Research indicates that we process others’ actions by simulating them in our own motor system.
This means that we represent observed actions as if we executed them ourselves. However, in
social life, we not only have to process actions but also interactions. Could this rely on motor
simulation as well? In my PhD, I was able to show that we can simultaneously represent multiple
observed actions in our motor system. However, representing multiple actions is not the same as
representing interactions. Therefore, in the current project, I aim to investigate how motor
simulation of multiple actions can lead to motor simulation of interactions. One way to represent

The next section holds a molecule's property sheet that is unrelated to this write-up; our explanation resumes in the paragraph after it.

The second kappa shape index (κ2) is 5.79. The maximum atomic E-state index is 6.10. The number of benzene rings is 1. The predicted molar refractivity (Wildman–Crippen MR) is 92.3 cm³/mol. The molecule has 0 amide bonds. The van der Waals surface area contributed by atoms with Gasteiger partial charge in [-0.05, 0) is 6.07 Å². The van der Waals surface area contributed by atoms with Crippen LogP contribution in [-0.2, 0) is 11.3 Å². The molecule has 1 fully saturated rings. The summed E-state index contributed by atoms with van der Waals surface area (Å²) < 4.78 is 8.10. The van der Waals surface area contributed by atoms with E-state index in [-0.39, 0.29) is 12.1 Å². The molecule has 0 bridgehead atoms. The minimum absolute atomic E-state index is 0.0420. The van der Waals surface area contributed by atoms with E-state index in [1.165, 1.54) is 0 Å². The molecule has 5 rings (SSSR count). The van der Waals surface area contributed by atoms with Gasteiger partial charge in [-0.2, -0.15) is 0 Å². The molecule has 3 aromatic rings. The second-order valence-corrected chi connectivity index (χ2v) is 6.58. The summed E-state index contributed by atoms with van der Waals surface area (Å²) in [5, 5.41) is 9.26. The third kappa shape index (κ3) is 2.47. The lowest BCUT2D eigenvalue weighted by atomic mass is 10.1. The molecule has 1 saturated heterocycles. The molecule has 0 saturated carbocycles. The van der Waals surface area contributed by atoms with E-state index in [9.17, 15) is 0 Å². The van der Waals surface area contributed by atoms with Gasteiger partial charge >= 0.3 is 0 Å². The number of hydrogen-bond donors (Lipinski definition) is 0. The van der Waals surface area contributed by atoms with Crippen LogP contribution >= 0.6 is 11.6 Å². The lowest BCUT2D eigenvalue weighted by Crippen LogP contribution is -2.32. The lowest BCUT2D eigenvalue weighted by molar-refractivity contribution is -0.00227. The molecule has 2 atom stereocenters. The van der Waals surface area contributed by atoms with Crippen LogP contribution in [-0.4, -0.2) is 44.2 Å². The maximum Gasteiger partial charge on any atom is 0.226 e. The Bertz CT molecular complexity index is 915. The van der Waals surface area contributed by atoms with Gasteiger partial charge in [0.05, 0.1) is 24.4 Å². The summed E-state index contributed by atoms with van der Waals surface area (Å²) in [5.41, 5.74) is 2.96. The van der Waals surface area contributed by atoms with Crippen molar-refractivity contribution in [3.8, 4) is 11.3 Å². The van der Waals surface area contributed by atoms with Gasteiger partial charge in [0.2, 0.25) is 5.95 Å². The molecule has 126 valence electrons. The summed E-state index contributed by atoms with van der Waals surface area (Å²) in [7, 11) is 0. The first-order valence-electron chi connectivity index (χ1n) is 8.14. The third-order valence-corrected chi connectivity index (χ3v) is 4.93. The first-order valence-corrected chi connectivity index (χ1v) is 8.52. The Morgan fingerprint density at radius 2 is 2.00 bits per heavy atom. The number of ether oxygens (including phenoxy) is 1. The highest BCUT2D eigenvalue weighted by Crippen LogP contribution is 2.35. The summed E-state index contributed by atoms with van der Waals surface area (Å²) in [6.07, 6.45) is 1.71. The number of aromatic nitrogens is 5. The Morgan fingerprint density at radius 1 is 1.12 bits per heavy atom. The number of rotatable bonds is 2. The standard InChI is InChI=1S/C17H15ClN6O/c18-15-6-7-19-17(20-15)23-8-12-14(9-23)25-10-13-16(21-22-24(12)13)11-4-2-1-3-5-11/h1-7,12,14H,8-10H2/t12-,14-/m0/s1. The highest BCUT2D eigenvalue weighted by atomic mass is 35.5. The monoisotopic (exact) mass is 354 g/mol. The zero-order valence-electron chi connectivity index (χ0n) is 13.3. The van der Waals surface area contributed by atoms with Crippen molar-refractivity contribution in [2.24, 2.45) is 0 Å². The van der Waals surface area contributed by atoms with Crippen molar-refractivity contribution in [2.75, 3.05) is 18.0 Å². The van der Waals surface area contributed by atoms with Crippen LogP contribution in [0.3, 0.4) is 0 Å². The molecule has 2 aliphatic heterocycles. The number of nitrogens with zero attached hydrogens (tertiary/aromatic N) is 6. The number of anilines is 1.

interactions is to integrate the involved actions into composite actions. For example, two persons
shaking hands could be represented as a single handshake in the motor system. Moreover, when
composite actions cannot be formed, representing multiple actions may produce motor conflict. In
the first part of the project, I will address these two hypotheses. In the second part, I will then
investigate whether interactions can be represented by processing interaction parameters such as
synchronicity in the motor system. Finally, I will examine how the brain keeps track of which agent
is doing what. That is, to represent interactions, it is also important that we can link the
represented actions to their agent. Together, the current proposal is a crucial step in developing a
simulation theory of interaction representation.